English   español  
Please use this identifier to cite or link to this item: http://hdl.handle.net/10261/54643
Title: Physicochemical and microbiological characterization of the dehydration processing of red pepper fruits for paprika production
Authors: Gallardo Guerrero, Lourdes ; Pérez Gálvez, Antonio ; Aranda, Emilio; Mínguez Mosquera, María Isabel ; Hornero-Méndez, Dámaso
Keywords: Dehydration
Capsicum annuum
Red peppers
Microbial flora
Issue Date: Nov-2010
Publisher: Elsevier
Citation: LWT - Food Science and Technology 43(9): 1359-1367 (2010)
Abstract: In order to determine whether changes in pectin fractions facilitate or not the traditional drying of redpepperfruits (Capsicum annuum L.) and the possible consequences of these changes on the dehydration conditions for paprikaprocessing, that have an impact on the evolution of carotenoid content (responsible for colour), this evolution and other parameters were monitored during a traditional drying process in correlation with the temperature–time combinations used. Evolution of microbial flora was followed to analyse their possible contribution, as an exogenous source, to enzymatic polygalacturonase (PG) activity. Our results indicated that the mild temperature–time regime mediated the selection and proliferation of a microbial flora that contributed to enzymatic PG activity modifying the pectic fraction. The enzymatic activity generated rises in the calcium pectate (CaP) fraction, which favoured the drying of fruit with an initial low content of soluble pectins (SP) and CaP. Thus, the changes in texture helped during the transfer of moisture, facilitating the dehydration process, and therefore, a milder temperature–time regime was required. Consequently, bioactive compounds of the fruit, such as capsorubin, capsanthin and provitamin A carotenoids, remained almost unaltered. On the other hand, when the SP fraction increased during dehydration, the process was delayed, and this was also correlated with a higher content in SP and CaP in fresh fruit, indicating that the fruits were harvested at a later stage of ripeness. In this case a more intense temperature–time regime was needed, negatively affecting the carotenoid content by decreasing it significantly.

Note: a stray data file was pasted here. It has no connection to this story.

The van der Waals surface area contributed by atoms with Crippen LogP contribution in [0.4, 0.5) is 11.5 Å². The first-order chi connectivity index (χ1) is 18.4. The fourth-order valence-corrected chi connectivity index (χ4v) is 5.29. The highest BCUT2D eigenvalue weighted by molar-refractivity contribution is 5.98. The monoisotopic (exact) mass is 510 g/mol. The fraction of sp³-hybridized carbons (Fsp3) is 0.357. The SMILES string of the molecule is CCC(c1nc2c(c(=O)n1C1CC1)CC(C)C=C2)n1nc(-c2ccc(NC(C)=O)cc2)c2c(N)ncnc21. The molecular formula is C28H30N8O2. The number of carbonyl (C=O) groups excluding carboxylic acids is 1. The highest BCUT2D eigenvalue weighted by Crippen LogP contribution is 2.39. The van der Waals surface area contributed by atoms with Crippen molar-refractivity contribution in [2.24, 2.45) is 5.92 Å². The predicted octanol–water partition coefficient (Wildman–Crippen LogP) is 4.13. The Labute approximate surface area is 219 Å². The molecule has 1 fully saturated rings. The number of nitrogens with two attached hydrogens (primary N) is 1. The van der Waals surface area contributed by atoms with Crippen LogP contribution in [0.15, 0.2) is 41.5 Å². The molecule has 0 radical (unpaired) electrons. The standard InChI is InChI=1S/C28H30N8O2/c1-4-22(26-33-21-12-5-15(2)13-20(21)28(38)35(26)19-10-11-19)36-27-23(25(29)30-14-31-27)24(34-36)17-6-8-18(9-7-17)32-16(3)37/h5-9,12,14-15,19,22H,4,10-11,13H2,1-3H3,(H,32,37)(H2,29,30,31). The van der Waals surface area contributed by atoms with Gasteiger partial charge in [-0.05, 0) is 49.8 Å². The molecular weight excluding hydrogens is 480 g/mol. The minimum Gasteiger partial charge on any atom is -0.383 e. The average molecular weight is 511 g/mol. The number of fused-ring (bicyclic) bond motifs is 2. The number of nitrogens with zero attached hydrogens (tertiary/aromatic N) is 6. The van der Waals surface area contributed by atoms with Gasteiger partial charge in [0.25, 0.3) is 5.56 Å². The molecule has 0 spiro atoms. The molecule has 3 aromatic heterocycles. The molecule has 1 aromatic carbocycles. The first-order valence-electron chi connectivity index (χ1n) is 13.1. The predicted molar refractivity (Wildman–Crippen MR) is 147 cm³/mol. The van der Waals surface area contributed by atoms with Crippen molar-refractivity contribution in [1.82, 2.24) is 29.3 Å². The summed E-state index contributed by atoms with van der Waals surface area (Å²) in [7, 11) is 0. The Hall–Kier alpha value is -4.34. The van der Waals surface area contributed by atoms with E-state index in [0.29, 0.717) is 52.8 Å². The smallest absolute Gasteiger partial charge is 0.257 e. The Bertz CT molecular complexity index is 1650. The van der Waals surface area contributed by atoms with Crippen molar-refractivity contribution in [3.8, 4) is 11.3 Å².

Publisher version (URL): http://dx.doi.org/10.1016/j.lwt.2010.04.015
URI: http://hdl.handle.net/10261/54643
DOI: 10.1016/j.lwt.2010.04.015
ISSN: 0023-6438
Appears in Collections:(IG) Artículos
Files in This Item:
There are no files associated with this item.
Show full item record

WARNING: Items in Digital.CSIC are protected by copyright, with all rights reserved, unless otherwise indicated.